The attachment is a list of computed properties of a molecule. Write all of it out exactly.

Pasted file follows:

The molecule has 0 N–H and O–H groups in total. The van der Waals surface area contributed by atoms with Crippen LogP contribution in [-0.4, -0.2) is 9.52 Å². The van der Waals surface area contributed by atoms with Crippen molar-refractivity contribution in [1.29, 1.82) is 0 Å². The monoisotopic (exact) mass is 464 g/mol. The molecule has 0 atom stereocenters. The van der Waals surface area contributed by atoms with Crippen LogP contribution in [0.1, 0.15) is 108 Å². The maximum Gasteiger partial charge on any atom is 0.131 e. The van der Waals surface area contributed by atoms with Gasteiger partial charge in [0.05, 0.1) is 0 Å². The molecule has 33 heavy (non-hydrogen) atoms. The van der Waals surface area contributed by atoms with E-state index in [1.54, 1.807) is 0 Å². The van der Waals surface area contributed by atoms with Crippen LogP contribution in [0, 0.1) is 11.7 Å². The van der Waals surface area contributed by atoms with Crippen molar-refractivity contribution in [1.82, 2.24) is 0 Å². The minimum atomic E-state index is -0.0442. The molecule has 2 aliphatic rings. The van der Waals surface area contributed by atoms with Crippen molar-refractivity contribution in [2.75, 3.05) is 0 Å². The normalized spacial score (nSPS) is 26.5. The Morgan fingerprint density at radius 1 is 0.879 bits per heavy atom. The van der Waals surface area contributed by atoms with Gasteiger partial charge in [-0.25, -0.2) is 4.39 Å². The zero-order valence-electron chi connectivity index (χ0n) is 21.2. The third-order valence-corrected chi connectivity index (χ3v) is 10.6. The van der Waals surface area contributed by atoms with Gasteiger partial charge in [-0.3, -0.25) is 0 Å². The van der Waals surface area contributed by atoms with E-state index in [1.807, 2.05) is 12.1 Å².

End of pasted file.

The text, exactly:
The molecule has 0 N–H and O–H groups in total. The van der Waals surface area contributed by atoms with Crippen LogP contribution in [-0.4, -0.2) is 9.52 Å². The van der Waals surface area contributed by atoms with Crippen molar-refractivity contribution in [1.29, 1.82) is 0 Å². The monoisotopic (exact) mass is 464 g/mol. The molecule has 0 atom stereocenters. The van der Waals surface area contributed by atoms with Crippen LogP contribution in [0.1, 0.15) is 108 Å². The maximum Gasteiger partial charge on any atom is 0.131 e. The van der Waals surface area contributed by atoms with Gasteiger partial charge in [0.05, 0.1) is 0 Å². The molecule has 33 heavy (non-hydrogen) atoms. The van der Waals surface area contributed by atoms with E-state index in [1.54, 1.807) is 0 Å². The van der Waals surface area contributed by atoms with Crippen LogP contribution in [0, 0.1) is 11.7 Å². The van der Waals surface area contributed by atoms with Crippen molar-refractivity contribution in [1.82, 2.24) is 0 Å². The minimum atomic E-state index is -0.0442. The molecule has 2 aliphatic rings. The van der Waals surface area contributed by atoms with Crippen molar-refractivity contribution in [2.75, 3.05) is 0 Å². The normalized spacial score (nSPS) is 26.5. The Morgan fingerprint density at radius 1 is 0.879 bits per heavy atom. The van der Waals surface area contributed by atoms with Gasteiger partial charge in [-0.25, -0.2) is 4.39 Å². The zero-order valence-electron chi connectivity index (χ0n) is 21.2. The third-order valence-corrected chi connectivity index (χ3v) is 10.6. The van der Waals surface area contributed by atoms with Gasteiger partial charge in [-0.3, -0.25) is 0 Å². The van der Waals surface area contributed by atoms with E-state index in [1.807, 2.05) is 12.1 Å².